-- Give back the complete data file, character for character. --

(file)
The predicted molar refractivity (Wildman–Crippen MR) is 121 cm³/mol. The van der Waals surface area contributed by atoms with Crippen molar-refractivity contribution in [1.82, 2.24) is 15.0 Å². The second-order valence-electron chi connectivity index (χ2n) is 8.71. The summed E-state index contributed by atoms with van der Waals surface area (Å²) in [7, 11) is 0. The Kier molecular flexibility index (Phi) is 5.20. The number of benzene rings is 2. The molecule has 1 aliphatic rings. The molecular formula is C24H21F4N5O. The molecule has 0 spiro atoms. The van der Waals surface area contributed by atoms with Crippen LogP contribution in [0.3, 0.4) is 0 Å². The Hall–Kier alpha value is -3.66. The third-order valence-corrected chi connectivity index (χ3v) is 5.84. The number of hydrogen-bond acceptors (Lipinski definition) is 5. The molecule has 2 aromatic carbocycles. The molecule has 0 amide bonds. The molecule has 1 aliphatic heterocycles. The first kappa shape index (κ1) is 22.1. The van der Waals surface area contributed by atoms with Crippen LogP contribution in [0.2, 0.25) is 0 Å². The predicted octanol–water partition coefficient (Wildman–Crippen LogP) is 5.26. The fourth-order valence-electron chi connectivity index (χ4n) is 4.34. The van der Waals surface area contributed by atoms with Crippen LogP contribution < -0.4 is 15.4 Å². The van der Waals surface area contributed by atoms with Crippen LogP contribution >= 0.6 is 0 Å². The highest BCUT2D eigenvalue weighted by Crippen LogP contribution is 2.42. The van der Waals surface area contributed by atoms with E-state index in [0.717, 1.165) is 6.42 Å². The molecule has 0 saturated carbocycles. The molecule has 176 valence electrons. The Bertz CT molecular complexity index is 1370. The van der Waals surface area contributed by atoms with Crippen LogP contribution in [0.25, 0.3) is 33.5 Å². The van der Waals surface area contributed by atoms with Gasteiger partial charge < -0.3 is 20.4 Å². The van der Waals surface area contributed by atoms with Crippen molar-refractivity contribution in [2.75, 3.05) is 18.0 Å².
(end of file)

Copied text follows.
The predicted molar refractivity (Wildman–Crippen MR) is 121 cm³/mol. The van der Waals surface area contributed by atoms with Crippen molar-refractivity contribution in [1.82, 2.24) is 15.0 Å². The second-order valence-electron chi connectivity index (χ2n) is 8.71. The summed E-state index contributed by atoms with van der Waals surface area (Å²) in [7, 11) is 0. The Kier molecular flexibility index (Phi) is 5.20. The number of benzene rings is 2. The molecule has 1 aliphatic rings. The molecular formula is C24H21F4N5O. The molecule has 0 spiro atoms. The van der Waals surface area contributed by atoms with Crippen LogP contribution in [0.3, 0.4) is 0 Å². The Hall–Kier alpha value is -3.66. The third-order valence-corrected chi connectivity index (χ3v) is 5.84. The number of hydrogen-bond acceptors (Lipinski definition) is 5. The molecule has 2 aromatic carbocycles. The molecule has 0 amide bonds. The molecule has 1 aliphatic heterocycles. The first kappa shape index (κ1) is 22.1. The van der Waals surface area contributed by atoms with Crippen LogP contribution in [0.2, 0.25) is 0 Å². The predicted octanol–water partition coefficient (Wildman–Crippen LogP) is 5.26. The fourth-order valence-electron chi connectivity index (χ4n) is 4.34. The van der Waals surface area contributed by atoms with Crippen LogP contribution < -0.4 is 15.4 Å². The van der Waals surface area contributed by atoms with Crippen LogP contribution >= 0.6 is 0 Å². The highest BCUT2D eigenvalue weighted by Crippen LogP contribution is 2.42. The van der Waals surface area contributed by atoms with E-state index in [0.717, 1.165) is 6.42 Å². The molecule has 0 saturated carbocycles. The molecule has 176 valence electrons. The Bertz CT molecular complexity index is 1370. The van der Waals surface area contributed by atoms with Crippen LogP contribution in [0.25, 0.3) is 33.5 Å². The van der Waals surface area contributed by atoms with Gasteiger partial charge < -0.3 is 20.4 Å². The van der Waals surface area contributed by atoms with Crippen molar-refractivity contribution in [2.75, 3.05) is 18.0 Å².